The Satellites of Jupiter, from Galileo to Bradley

  • John North


The satellites of Jupiter are hardly to the forefront of the typical astronomer’s consciousness, despite the remarkable findings of the Voyager mission. Even historians of astronomy tend to pass over the satellites in silence, perhaps thinking of them as nothing more than a trivial extension of the solar system—and paralleled by roughly comparable systems of moons around Mars, Saturn, Uranus, and Neptune. In the seventeenth century, however, they carried a cosmological message of great importance, for they were first seen at a time when the old and the new world systems were contending for the favor, not merely of astronomers, but of a significant fraction of the educated world. They were seen by Galileo in 1610. In 1676 Ole Rømer made use of them to show that light takes time to travel. My account runs for roughly half a century beyond this date, stopping at Bradley because, as I hope to explain, he marks the end of the first, largely empirical, phase of investigation of the satellites. I do not mean by this that no further empirical work was done—on the contrary, the most dedicated work of this sort was still in the future. Bradley’s proof of the aberration of light nevertheless clinched the argument for the finite velocity of light, at least in the eyes of reasonable men. He was one of the first to allow for the velocity of light in tables of the four satellites then recognized, and he it was who first saw that the inequalities in their motions are interconnected—and thus possibly a consequence of gravitational interactions. In a sense, therefore, he opened the way to the theoretical studies of this problem by Euler, Bailly, Lagrange, Laplace, and others.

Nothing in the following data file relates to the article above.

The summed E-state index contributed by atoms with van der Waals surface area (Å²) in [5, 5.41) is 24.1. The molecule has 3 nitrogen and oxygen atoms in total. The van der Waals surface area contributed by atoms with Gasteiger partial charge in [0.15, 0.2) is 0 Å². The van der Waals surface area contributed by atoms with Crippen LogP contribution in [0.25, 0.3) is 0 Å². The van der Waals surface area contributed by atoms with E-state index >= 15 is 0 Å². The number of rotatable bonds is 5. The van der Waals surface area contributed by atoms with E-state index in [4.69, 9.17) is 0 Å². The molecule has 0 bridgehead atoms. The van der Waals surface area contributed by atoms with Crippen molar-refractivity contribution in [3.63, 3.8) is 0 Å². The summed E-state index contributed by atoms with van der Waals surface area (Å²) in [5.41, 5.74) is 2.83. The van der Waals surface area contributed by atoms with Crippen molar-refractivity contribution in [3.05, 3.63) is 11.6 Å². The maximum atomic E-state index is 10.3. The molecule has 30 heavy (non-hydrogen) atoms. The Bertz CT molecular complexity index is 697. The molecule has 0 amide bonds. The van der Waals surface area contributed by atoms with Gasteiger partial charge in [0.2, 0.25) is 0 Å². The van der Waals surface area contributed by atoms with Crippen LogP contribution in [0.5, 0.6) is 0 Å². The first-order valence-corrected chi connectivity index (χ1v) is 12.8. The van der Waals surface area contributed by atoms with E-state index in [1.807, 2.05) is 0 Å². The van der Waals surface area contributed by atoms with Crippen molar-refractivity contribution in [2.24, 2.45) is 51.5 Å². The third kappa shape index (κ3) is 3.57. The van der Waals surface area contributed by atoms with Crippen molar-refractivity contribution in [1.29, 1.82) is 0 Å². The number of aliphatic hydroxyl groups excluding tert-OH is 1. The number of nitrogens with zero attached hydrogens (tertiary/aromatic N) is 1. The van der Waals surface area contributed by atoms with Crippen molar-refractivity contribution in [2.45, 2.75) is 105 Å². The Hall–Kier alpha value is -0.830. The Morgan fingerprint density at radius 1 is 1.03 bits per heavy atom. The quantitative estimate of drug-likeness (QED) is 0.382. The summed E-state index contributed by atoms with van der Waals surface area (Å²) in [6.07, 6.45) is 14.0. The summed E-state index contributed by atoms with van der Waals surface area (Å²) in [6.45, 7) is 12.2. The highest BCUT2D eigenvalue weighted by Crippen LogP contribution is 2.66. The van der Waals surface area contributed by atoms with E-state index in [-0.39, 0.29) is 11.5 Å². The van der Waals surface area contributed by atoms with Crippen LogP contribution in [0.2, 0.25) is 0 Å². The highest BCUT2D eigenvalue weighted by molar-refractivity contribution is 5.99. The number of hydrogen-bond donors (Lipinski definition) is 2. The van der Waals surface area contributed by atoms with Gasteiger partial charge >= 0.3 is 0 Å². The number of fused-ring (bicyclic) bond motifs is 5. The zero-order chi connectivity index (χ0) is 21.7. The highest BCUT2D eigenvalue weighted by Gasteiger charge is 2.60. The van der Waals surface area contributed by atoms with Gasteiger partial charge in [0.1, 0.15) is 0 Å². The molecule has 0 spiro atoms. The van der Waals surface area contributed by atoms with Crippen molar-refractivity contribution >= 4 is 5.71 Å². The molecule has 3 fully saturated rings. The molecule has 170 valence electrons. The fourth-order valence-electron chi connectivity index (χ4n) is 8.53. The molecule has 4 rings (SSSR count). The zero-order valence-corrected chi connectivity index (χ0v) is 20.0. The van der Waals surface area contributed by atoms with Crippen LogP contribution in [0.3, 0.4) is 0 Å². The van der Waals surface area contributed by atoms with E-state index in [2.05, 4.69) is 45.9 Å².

Satellite Motion Finite Velocity Outer Satellite Satellite Problem Apsidal Motion 
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Copyright information

© Plenum Press, New York 1983

Authors and Affiliations

  • John North
    • 1
  1. 1.University of OxfordOxfordEngland

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